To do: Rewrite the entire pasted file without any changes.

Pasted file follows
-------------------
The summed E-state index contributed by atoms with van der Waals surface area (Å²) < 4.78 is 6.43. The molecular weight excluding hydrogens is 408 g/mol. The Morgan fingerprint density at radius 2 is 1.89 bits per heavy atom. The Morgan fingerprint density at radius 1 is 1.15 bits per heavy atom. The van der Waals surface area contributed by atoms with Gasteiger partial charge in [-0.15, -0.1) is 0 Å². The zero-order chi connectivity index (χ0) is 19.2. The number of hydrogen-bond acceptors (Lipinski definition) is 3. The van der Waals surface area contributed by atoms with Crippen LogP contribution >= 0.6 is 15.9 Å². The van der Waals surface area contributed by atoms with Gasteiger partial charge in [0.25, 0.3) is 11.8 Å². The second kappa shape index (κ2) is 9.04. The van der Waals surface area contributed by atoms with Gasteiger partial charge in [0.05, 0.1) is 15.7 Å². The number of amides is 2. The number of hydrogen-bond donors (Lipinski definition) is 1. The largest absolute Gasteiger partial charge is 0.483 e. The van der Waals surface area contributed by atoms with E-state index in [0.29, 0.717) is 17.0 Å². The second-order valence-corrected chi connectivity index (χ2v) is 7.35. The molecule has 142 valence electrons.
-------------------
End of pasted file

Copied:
The summed E-state index contributed by atoms with van der Waals surface area (Å²) < 4.78 is 6.43. The molecular weight excluding hydrogens is 408 g/mol. The Morgan fingerprint density at radius 2 is 1.89 bits per heavy atom. The Morgan fingerprint density at radius 1 is 1.15 bits per heavy atom. The van der Waals surface area contributed by atoms with Gasteiger partial charge in [-0.15, -0.1) is 0 Å². The zero-order chi connectivity index (χ0) is 19.2. The number of hydrogen-bond acceptors (Lipinski definition) is 3. The van der Waals surface area contributed by atoms with Crippen LogP contribution >= 0.6 is 15.9 Å². The van der Waals surface area contributed by atoms with Gasteiger partial charge in [0.25, 0.3) is 11.8 Å². The second kappa shape index (κ2) is 9.04. The van der Waals surface area contributed by atoms with Gasteiger partial charge in [0.05, 0.1) is 15.7 Å². The number of amides is 2. The number of hydrogen-bond donors (Lipinski definition) is 1. The largest absolute Gasteiger partial charge is 0.483 e. The van der Waals surface area contributed by atoms with E-state index in [0.29, 0.717) is 17.0 Å². The second-order valence-corrected chi connectivity index (χ2v) is 7.35. The molecule has 142 valence electrons.